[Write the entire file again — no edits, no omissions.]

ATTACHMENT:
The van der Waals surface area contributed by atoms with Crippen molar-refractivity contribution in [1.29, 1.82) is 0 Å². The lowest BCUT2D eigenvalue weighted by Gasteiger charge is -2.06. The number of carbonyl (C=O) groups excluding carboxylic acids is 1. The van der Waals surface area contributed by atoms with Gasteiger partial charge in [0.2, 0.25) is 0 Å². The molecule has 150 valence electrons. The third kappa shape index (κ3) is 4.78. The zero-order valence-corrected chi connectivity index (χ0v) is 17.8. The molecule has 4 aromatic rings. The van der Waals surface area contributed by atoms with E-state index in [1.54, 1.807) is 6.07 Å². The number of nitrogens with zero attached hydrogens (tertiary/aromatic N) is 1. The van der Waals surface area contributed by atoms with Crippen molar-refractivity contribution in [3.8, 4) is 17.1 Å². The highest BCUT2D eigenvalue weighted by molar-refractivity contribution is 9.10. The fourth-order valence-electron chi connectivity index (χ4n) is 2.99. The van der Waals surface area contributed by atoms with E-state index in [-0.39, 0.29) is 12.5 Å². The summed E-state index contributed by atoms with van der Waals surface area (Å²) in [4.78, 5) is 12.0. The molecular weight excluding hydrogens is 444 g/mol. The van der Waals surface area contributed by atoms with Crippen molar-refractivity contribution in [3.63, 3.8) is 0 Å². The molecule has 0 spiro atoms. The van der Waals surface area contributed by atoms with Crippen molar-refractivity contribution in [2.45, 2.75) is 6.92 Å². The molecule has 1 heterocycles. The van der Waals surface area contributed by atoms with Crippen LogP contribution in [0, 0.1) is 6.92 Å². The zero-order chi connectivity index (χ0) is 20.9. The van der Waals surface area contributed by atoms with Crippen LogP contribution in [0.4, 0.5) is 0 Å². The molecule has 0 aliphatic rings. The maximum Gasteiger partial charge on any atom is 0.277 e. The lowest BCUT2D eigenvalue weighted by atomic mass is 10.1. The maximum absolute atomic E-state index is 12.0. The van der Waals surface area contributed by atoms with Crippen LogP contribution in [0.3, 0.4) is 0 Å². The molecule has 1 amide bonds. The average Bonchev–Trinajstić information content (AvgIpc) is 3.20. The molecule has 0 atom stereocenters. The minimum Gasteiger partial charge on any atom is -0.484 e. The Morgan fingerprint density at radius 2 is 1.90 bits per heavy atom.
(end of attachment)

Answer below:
The van der Waals surface area contributed by atoms with Crippen molar-refractivity contribution in [1.29, 1.82) is 0 Å². The lowest BCUT2D eigenvalue weighted by Gasteiger charge is -2.06. The number of carbonyl (C=O) groups excluding carboxylic acids is 1. The van der Waals surface area contributed by atoms with Gasteiger partial charge in [0.2, 0.25) is 0 Å². The molecule has 150 valence electrons. The third kappa shape index (κ3) is 4.78. The zero-order valence-corrected chi connectivity index (χ0v) is 17.8. The molecule has 4 aromatic rings. The van der Waals surface area contributed by atoms with E-state index in [1.54, 1.807) is 6.07 Å². The number of nitrogens with zero attached hydrogens (tertiary/aromatic N) is 1. The van der Waals surface area contributed by atoms with Crippen molar-refractivity contribution in [3.8, 4) is 17.1 Å². The highest BCUT2D eigenvalue weighted by molar-refractivity contribution is 9.10. The fourth-order valence-electron chi connectivity index (χ4n) is 2.99. The van der Waals surface area contributed by atoms with E-state index in [-0.39, 0.29) is 12.5 Å². The summed E-state index contributed by atoms with van der Waals surface area (Å²) in [4.78, 5) is 12.0. The molecular weight excluding hydrogens is 444 g/mol. The van der Waals surface area contributed by atoms with Crippen molar-refractivity contribution in [3.63, 3.8) is 0 Å². The molecule has 0 spiro atoms. The van der Waals surface area contributed by atoms with Crippen molar-refractivity contribution in [2.45, 2.75) is 6.92 Å². The molecule has 1 heterocycles. The van der Waals surface area contributed by atoms with Crippen LogP contribution in [0, 0.1) is 6.92 Å². The zero-order chi connectivity index (χ0) is 20.9. The van der Waals surface area contributed by atoms with Crippen LogP contribution in [0.4, 0.5) is 0 Å². The molecule has 0 aliphatic rings. The maximum Gasteiger partial charge on any atom is 0.277 e. The lowest BCUT2D eigenvalue weighted by atomic mass is 10.1. The maximum absolute atomic E-state index is 12.0. The van der Waals surface area contributed by atoms with Crippen LogP contribution in [0.3, 0.4) is 0 Å². The molecule has 1 amide bonds. The average Bonchev–Trinajstić information content (AvgIpc) is 3.20. The molecule has 0 atom stereocenters. The minimum Gasteiger partial charge on any atom is -0.484 e. The Morgan fingerprint density at radius 2 is 1.90 bits per heavy atom.